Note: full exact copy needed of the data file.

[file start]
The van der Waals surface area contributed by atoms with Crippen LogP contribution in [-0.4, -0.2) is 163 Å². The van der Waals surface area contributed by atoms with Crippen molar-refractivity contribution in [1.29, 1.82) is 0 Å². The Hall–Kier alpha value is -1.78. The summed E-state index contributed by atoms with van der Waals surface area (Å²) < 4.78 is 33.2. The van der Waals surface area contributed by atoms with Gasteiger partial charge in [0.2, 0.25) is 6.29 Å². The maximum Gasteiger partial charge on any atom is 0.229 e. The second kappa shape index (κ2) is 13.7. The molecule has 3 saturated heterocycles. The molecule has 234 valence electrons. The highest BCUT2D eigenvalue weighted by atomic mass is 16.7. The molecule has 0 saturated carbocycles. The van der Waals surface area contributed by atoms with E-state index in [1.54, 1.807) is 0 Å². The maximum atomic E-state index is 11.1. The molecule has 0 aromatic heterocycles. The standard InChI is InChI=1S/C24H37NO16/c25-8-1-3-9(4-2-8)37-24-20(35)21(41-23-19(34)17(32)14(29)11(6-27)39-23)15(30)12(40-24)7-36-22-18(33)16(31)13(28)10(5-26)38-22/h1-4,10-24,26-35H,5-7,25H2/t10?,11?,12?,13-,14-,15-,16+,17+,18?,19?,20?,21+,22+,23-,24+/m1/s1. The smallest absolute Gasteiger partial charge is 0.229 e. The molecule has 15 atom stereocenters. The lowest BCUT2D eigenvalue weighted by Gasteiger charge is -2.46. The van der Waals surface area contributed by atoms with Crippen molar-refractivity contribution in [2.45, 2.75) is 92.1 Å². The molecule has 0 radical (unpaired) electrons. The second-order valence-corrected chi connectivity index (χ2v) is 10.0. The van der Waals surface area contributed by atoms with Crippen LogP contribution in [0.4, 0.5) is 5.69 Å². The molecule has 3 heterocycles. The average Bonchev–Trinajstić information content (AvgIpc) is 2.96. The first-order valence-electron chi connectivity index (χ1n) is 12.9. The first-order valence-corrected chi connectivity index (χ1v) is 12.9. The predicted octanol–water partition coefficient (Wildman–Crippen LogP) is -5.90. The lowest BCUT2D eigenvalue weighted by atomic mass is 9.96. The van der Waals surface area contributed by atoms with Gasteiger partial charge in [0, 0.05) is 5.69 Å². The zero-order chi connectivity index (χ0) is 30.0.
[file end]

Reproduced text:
The van der Waals surface area contributed by atoms with Crippen LogP contribution in [-0.4, -0.2) is 163 Å². The van der Waals surface area contributed by atoms with Crippen molar-refractivity contribution in [1.29, 1.82) is 0 Å². The Hall–Kier alpha value is -1.78. The summed E-state index contributed by atoms with van der Waals surface area (Å²) < 4.78 is 33.2. The van der Waals surface area contributed by atoms with Gasteiger partial charge in [0.2, 0.25) is 6.29 Å². The maximum Gasteiger partial charge on any atom is 0.229 e. The second kappa shape index (κ2) is 13.7. The molecule has 3 saturated heterocycles. The molecule has 234 valence electrons. The highest BCUT2D eigenvalue weighted by atomic mass is 16.7. The molecule has 0 saturated carbocycles. The van der Waals surface area contributed by atoms with E-state index in [1.54, 1.807) is 0 Å². The maximum atomic E-state index is 11.1. The molecule has 0 aromatic heterocycles. The standard InChI is InChI=1S/C24H37NO16/c25-8-1-3-9(4-2-8)37-24-20(35)21(41-23-19(34)17(32)14(29)11(6-27)39-23)15(30)12(40-24)7-36-22-18(33)16(31)13(28)10(5-26)38-22/h1-4,10-24,26-35H,5-7,25H2/t10?,11?,12?,13-,14-,15-,16+,17+,18?,19?,20?,21+,22+,23-,24+/m1/s1. The smallest absolute Gasteiger partial charge is 0.229 e. The molecule has 15 atom stereocenters. The lowest BCUT2D eigenvalue weighted by Gasteiger charge is -2.46. The van der Waals surface area contributed by atoms with Crippen molar-refractivity contribution in [2.45, 2.75) is 92.1 Å². The molecule has 0 radical (unpaired) electrons. The second-order valence-corrected chi connectivity index (χ2v) is 10.0. The van der Waals surface area contributed by atoms with Crippen LogP contribution in [0.4, 0.5) is 5.69 Å². The molecule has 3 heterocycles. The average Bonchev–Trinajstić information content (AvgIpc) is 2.96. The first-order valence-electron chi connectivity index (χ1n) is 12.9. The first-order valence-corrected chi connectivity index (χ1v) is 12.9. The predicted octanol–water partition coefficient (Wildman–Crippen LogP) is -5.90. The lowest BCUT2D eigenvalue weighted by atomic mass is 9.96. The van der Waals surface area contributed by atoms with Gasteiger partial charge in [0, 0.05) is 5.69 Å². The zero-order chi connectivity index (χ0) is 30.0.